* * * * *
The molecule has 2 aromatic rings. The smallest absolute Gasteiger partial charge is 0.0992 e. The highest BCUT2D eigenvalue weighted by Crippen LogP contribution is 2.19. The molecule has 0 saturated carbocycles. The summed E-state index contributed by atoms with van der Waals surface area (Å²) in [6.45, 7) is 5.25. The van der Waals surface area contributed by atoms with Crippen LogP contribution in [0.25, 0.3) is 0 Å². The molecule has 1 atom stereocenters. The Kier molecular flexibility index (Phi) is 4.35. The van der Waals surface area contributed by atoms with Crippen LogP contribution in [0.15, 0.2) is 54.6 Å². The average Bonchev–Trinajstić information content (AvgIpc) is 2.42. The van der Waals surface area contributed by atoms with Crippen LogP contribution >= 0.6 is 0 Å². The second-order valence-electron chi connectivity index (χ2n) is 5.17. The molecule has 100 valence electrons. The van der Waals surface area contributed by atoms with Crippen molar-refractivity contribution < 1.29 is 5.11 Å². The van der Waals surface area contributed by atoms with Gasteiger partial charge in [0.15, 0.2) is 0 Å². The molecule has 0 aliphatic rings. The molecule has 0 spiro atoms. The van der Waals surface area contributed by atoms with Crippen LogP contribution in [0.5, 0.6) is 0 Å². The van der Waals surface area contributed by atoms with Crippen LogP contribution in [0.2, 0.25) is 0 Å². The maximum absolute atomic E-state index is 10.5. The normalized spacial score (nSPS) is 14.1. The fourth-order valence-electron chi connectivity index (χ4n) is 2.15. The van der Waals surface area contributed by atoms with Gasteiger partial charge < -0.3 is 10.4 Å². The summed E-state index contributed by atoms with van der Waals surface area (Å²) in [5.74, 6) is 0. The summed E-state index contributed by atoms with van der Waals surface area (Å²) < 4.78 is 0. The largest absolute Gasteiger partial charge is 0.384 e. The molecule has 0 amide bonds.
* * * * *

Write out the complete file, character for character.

The molecule has 2 aromatic rings. The smallest absolute Gasteiger partial charge is 0.0992 e. The highest BCUT2D eigenvalue weighted by Crippen LogP contribution is 2.19. The molecule has 0 saturated carbocycles. The summed E-state index contributed by atoms with van der Waals surface area (Å²) in [6.45, 7) is 5.25. The van der Waals surface area contributed by atoms with Crippen LogP contribution in [0.25, 0.3) is 0 Å². The molecule has 1 atom stereocenters. The Kier molecular flexibility index (Phi) is 4.35. The van der Waals surface area contributed by atoms with Crippen LogP contribution in [0.15, 0.2) is 54.6 Å². The average Bonchev–Trinajstić information content (AvgIpc) is 2.42. The van der Waals surface area contributed by atoms with Crippen LogP contribution >= 0.6 is 0 Å². The second-order valence-electron chi connectivity index (χ2n) is 5.17. The molecule has 100 valence electrons. The van der Waals surface area contributed by atoms with Crippen molar-refractivity contribution < 1.29 is 5.11 Å². The van der Waals surface area contributed by atoms with Gasteiger partial charge in [0.15, 0.2) is 0 Å². The molecule has 0 aliphatic rings. The molecule has 0 spiro atoms. The van der Waals surface area contributed by atoms with Crippen LogP contribution in [0.5, 0.6) is 0 Å². The van der Waals surface area contributed by atoms with Crippen LogP contribution in [0.2, 0.25) is 0 Å². The maximum absolute atomic E-state index is 10.5. The normalized spacial score (nSPS) is 14.1. The fourth-order valence-electron chi connectivity index (χ4n) is 2.15. The van der Waals surface area contributed by atoms with Gasteiger partial charge < -0.3 is 10.4 Å². The summed E-state index contributed by atoms with van der Waals surface area (Å²) in [5.74, 6) is 0. The summed E-state index contributed by atoms with van der Waals surface area (Å²) < 4.78 is 0. The largest absolute Gasteiger partial charge is 0.384 e. The molecule has 0 amide bonds.